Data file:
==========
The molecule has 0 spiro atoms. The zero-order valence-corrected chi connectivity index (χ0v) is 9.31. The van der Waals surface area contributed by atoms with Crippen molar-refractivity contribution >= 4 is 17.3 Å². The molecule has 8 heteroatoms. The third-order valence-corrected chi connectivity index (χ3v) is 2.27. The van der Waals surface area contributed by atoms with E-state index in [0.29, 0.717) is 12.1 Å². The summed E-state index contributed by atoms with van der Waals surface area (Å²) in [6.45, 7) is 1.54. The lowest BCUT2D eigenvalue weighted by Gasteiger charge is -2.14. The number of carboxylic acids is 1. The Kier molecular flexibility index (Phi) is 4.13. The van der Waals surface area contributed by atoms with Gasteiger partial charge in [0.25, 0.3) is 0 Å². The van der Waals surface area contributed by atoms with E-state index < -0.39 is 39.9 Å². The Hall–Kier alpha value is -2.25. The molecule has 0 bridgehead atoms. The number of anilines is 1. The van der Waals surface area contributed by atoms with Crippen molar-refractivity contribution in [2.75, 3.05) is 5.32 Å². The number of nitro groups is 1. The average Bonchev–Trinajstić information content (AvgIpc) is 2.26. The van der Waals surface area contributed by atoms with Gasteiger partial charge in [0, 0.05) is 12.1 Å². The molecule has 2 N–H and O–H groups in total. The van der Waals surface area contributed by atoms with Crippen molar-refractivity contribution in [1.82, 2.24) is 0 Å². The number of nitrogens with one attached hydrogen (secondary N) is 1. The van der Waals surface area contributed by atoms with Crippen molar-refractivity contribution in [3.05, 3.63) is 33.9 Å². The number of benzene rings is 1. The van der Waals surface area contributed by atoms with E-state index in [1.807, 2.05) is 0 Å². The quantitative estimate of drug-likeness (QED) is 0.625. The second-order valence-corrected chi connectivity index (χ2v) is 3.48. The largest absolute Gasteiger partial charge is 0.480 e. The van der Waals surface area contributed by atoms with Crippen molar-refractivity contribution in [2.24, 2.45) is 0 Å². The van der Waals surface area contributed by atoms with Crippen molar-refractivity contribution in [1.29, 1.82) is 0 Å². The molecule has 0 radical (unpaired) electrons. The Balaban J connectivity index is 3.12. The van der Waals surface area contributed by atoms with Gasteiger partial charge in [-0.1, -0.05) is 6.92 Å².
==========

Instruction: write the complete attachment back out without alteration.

The molecule has 0 spiro atoms. The zero-order valence-corrected chi connectivity index (χ0v) is 9.31. The van der Waals surface area contributed by atoms with Crippen molar-refractivity contribution >= 4 is 17.3 Å². The molecule has 8 heteroatoms. The third-order valence-corrected chi connectivity index (χ3v) is 2.27. The van der Waals surface area contributed by atoms with E-state index in [0.29, 0.717) is 12.1 Å². The summed E-state index contributed by atoms with van der Waals surface area (Å²) in [6.45, 7) is 1.54. The lowest BCUT2D eigenvalue weighted by Gasteiger charge is -2.14. The number of carboxylic acids is 1. The Kier molecular flexibility index (Phi) is 4.13. The van der Waals surface area contributed by atoms with Gasteiger partial charge in [0.25, 0.3) is 0 Å². The van der Waals surface area contributed by atoms with E-state index < -0.39 is 39.9 Å². The Hall–Kier alpha value is -2.25. The molecule has 0 bridgehead atoms. The number of anilines is 1. The van der Waals surface area contributed by atoms with Crippen molar-refractivity contribution in [2.75, 3.05) is 5.32 Å². The number of nitro groups is 1. The average Bonchev–Trinajstić information content (AvgIpc) is 2.26. The van der Waals surface area contributed by atoms with Gasteiger partial charge in [0, 0.05) is 12.1 Å². The molecule has 2 N–H and O–H groups in total. The van der Waals surface area contributed by atoms with Crippen molar-refractivity contribution in [1.82, 2.24) is 0 Å². The number of nitrogens with one attached hydrogen (secondary N) is 1. The van der Waals surface area contributed by atoms with Crippen molar-refractivity contribution in [3.05, 3.63) is 33.9 Å². The number of benzene rings is 1. The van der Waals surface area contributed by atoms with E-state index in [1.807, 2.05) is 0 Å². The quantitative estimate of drug-likeness (QED) is 0.625. The second-order valence-corrected chi connectivity index (χ2v) is 3.48. The largest absolute Gasteiger partial charge is 0.480 e. The van der Waals surface area contributed by atoms with Crippen molar-refractivity contribution in [2.24, 2.45) is 0 Å². The van der Waals surface area contributed by atoms with Crippen molar-refractivity contribution in [1.29, 1.82) is 0 Å². The molecule has 0 radical (unpaired) electrons. The Balaban J connectivity index is 3.12. The van der Waals surface area contributed by atoms with Gasteiger partial charge in [-0.1, -0.05) is 6.92 Å².